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VR films will redefine storytelling, but is it cinema?

VR films are gaining traction as storytelling becomes more interactive. VR films reflect today’s high-tech nature but are they still considered as cinema?

Michael Jermaine Cards

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Virtual reality (VR) films, which launched at the Cannes Film Festival about five months ago, is redefining the art of storytelling and has been gaining critical and popular acclaim. However, the jury is still out if it can be classified as cinema, with experts and veteran filmmakers arguing for and against from both sides of the divide.

As described by Forbes, VR films will disrupt moviemaking and movie watching because it brings the viewer right into the heart of the narrative, in a way that no other cinematic form can. The principle follows that of the VR function as it is being used in gaming. The user will put on the VR helmet, goggles, gloves, and other related accessories and wires himself into the platform that produces the content of the concerned media.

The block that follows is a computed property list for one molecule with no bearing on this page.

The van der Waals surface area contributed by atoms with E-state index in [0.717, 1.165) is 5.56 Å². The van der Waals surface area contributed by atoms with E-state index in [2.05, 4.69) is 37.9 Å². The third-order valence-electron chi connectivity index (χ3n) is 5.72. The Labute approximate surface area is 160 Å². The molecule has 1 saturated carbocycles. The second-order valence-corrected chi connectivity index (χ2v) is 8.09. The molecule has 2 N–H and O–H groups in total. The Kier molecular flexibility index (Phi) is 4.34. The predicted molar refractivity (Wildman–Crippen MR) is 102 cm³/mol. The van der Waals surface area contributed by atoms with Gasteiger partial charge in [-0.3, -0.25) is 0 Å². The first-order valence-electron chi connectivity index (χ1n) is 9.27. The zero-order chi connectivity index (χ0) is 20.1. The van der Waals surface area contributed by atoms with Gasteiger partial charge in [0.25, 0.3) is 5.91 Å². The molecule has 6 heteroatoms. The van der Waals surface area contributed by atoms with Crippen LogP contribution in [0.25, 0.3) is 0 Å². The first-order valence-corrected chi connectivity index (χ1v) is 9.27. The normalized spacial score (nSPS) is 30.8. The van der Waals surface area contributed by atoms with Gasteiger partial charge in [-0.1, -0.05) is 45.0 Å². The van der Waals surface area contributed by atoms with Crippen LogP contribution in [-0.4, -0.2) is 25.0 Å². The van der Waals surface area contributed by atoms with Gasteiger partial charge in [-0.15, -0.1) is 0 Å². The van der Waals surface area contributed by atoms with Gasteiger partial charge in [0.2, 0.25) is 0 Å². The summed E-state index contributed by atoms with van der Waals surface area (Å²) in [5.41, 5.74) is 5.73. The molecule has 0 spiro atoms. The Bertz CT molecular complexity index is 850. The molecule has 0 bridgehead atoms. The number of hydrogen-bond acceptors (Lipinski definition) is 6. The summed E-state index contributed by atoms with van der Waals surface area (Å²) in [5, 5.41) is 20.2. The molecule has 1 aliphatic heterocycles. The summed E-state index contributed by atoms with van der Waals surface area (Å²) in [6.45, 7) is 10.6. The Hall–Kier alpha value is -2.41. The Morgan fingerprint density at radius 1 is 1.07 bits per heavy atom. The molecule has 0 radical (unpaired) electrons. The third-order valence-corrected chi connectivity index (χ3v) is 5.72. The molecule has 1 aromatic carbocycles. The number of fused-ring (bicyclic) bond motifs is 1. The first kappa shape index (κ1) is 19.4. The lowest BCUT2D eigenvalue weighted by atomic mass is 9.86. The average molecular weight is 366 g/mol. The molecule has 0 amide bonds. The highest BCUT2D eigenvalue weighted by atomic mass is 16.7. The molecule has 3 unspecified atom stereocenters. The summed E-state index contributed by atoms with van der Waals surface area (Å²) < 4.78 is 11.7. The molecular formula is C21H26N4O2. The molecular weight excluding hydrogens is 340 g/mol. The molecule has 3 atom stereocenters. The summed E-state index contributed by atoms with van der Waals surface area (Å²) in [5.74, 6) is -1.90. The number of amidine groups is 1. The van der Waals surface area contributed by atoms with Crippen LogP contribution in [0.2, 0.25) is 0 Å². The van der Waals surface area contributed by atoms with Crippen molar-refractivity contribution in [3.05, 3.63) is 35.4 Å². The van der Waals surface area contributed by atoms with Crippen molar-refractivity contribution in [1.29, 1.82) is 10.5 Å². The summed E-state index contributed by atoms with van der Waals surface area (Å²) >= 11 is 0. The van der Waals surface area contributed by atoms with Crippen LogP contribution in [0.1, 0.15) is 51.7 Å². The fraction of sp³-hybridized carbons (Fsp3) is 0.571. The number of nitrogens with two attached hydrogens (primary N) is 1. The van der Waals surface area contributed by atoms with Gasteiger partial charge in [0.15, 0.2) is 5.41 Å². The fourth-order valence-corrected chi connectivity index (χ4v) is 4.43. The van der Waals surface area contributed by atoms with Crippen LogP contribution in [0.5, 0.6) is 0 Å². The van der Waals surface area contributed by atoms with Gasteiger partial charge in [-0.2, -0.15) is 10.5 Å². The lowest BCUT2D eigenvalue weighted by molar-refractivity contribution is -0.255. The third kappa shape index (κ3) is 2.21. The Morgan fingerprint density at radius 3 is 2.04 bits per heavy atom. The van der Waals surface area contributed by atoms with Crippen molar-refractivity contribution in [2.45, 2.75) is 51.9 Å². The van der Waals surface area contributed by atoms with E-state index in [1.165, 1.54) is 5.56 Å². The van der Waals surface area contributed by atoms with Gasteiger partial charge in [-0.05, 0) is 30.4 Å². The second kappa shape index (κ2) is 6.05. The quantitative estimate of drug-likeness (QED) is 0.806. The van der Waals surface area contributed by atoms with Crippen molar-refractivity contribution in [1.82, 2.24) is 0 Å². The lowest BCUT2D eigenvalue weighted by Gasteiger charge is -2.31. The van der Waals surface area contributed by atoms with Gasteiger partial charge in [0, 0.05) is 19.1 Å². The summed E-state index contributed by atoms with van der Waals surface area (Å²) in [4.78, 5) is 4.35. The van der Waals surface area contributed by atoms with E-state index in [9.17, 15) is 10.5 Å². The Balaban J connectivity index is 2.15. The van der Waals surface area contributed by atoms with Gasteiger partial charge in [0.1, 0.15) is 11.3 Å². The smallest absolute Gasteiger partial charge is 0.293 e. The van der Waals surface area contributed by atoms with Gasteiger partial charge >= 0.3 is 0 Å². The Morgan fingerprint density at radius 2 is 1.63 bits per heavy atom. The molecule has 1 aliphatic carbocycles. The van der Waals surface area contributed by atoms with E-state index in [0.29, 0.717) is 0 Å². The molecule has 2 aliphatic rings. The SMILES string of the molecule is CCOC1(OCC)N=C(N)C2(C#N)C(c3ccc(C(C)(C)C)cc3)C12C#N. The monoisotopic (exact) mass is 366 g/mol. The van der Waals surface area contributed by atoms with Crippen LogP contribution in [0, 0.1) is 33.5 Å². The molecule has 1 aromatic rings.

However, while VR gamers blast monsters and engage in outer space races, VR film viewers become immersed first-hand in the experience that the director wants them to get involved in. VR film content tackles serious topics such as the attempted escape of a Mexican immigrant into forbidden borders, or a mother’s heartrending parenting of an autistic child.

vr films

VR films are a source of debate for filmmakers, viewers, and critics.(Source)

For some VR movie viewers, their virtual presence in the filmmaker’s universe can shake them out of their comfort zones. It’s hard to forget the tears and smile of a real-life child (not an actor) a few inches from you or dismiss the rocky terrain that cuts their bare feet. Some VR films raise the stakes further by making the viewer a character in the storytelling.

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However, delivering the truth in a powerful way is not the only aspect that defines cinema. In his interview with Hollywood Reporter, auteur Alejandro G. Inarritu, whose VR film Carne Y Arena?’ made a huge splash in Cannes, says that the art of moviemaking is shaped by other elements. Editing images that “create space and time,” along with frames and lens, have to be considered. At the same time, he says that VR film can be more aggressive and demand more from director and audience alike, as compared to traditional movies which would become more passive in comparison.

Michael Jermaine Cards is a business executive and a financial journalist, with a focus on IT, innovation and transportation, as well as crypto and AI. He writes about robotics, automation, deep learning, multimodal transit, among others. He updates his readers on the latest market developments, tech and CBD stocks, and even the commodities industry. He does management consulting parallel to his writing, and has been based in Singapore for the past 15 years.